Perspectives on Behavior Science

, Volume 41, Issue 2, pp 471–501 | Cite as

Narrative: Why It’s Important, and How It Works

  • Philip N. Hineline


Behavior analysts have said little about narrative and storytelling, emphasizing instead the functional/pragmatic aspects of verbal behavior. Nevertheless, these are ubiquitous human activities, and they are important to understand. Stories are prominent in essays on social issues, fund-raising appeals and political speeches, and they are the bedrock of theater. Foundational narratives are at the roots of major religions and of conflicts between them, and narrative has been proposed as an organizing basis for psychological wellbeing as well as a source of empathetic reactions. The ongoing process of reading or hearing a good story entails interlocking relations between establishing stimuli and their related, differentiated reinforcing consequences, with a story’s coherence providing a key to its reinforcing effects. What are the behavioral principles that underlie the repertoires involved in all this? Behavior analysts have defined and studied some—the basic verbal classes, of course, although temporally extended sequences require some adjustments in these. Intraverbal behavior needs to be parsed into sub-categories to delineate highly varied sequences such as occur in paraphrase and translation. These two, along with imitation, generalized imitation and re-telling of stories, entail a salient role of complex invariance. The terms pliance and tracking help to balance the roles of speaker and listener, and to account for joint attention, which appears important in early verbal development. Transfer and transformation of function are additional ubiquitous processes, addressed through stimulus equivalence, relational frames, and other higher-order operants, especially naming, which entails the fusion of speaking and listening. Finally, we should consider ways in which a behavioral understanding of narrative can serve both behavior analysis and its surrounding culture.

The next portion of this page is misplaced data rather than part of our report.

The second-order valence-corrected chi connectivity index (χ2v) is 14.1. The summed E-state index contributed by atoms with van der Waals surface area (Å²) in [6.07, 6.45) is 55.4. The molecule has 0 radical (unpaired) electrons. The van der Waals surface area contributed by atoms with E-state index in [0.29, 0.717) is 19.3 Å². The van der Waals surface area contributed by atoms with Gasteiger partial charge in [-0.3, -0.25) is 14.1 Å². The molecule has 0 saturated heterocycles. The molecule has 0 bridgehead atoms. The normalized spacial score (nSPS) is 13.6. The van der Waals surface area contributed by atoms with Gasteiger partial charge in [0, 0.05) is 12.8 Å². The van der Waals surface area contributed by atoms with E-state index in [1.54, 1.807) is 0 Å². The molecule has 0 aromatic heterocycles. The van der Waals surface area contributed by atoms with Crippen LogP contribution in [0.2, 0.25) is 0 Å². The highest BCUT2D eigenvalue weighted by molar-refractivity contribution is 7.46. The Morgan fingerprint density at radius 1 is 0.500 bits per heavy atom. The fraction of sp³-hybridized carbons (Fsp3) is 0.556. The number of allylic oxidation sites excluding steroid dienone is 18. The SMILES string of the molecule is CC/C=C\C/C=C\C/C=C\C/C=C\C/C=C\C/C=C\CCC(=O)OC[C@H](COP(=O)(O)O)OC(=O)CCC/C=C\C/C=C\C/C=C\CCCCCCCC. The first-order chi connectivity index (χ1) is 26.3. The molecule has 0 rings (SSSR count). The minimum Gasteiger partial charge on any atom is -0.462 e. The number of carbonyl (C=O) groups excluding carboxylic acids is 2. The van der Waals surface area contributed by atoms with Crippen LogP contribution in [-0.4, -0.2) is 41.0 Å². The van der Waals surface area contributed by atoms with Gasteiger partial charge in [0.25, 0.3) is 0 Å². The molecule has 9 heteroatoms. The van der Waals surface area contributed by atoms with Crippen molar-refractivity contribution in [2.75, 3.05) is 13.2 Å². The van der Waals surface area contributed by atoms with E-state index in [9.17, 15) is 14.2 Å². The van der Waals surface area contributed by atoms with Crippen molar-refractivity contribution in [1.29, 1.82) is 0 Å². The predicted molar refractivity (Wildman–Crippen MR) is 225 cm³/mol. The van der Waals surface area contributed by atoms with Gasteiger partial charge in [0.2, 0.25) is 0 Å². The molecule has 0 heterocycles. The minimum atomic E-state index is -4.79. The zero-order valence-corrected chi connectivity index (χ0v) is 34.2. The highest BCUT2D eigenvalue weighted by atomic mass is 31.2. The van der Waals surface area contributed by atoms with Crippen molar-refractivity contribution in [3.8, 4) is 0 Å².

Narrative Storytelling Coherence as reinforcer Complex invariance Establishing stimuli Higher-order operants Relational frames Stimulus equivalence Tacting and tracking Transfer of function Transformation of function 

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Copyright information

© Association for Behavior Analysis International 2018

Authors and Affiliations

  • Philip N. Hineline
    • 1
    • 2
  1. 1.Department of PsychologyTemple UniversityPhiladelphiaUSA
  2. 2.StoningtonUSA

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